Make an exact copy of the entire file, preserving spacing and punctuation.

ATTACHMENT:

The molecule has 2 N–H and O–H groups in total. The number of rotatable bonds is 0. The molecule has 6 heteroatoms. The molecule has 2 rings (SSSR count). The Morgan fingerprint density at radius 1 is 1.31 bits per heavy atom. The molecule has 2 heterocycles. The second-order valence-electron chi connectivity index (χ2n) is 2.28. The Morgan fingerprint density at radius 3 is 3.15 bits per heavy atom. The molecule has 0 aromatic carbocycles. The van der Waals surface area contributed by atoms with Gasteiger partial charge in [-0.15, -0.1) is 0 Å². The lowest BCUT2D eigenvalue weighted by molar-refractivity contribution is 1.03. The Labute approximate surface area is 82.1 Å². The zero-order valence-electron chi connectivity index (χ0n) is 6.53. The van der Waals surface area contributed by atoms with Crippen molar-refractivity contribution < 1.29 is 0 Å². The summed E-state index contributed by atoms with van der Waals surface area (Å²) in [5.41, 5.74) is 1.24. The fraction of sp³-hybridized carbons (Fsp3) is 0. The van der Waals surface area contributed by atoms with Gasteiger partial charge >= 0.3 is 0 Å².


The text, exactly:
The molecule has 2 N–H and O–H groups in total. The number of rotatable bonds is 0. The molecule has 6 heteroatoms. The molecule has 2 rings (SSSR count). The Morgan fingerprint density at radius 1 is 1.31 bits per heavy atom. The molecule has 2 heterocycles. The second-order valence-electron chi connectivity index (χ2n) is 2.28. The Morgan fingerprint density at radius 3 is 3.15 bits per heavy atom. The molecule has 0 aromatic carbocycles. The van der Waals surface area contributed by atoms with Gasteiger partial charge in [-0.15, -0.1) is 0 Å². The lowest BCUT2D eigenvalue weighted by molar-refractivity contribution is 1.03. The Labute approximate surface area is 82.1 Å². The zero-order valence-electron chi connectivity index (χ0n) is 6.53. The van der Waals surface area contributed by atoms with Crippen molar-refractivity contribution < 1.29 is 0 Å². The summed E-state index contributed by atoms with van der Waals surface area (Å²) in [5.41, 5.74) is 1.24. The fraction of sp³-hybridized carbons (Fsp3) is 0. The van der Waals surface area contributed by atoms with Gasteiger partial charge >= 0.3 is 0 Å².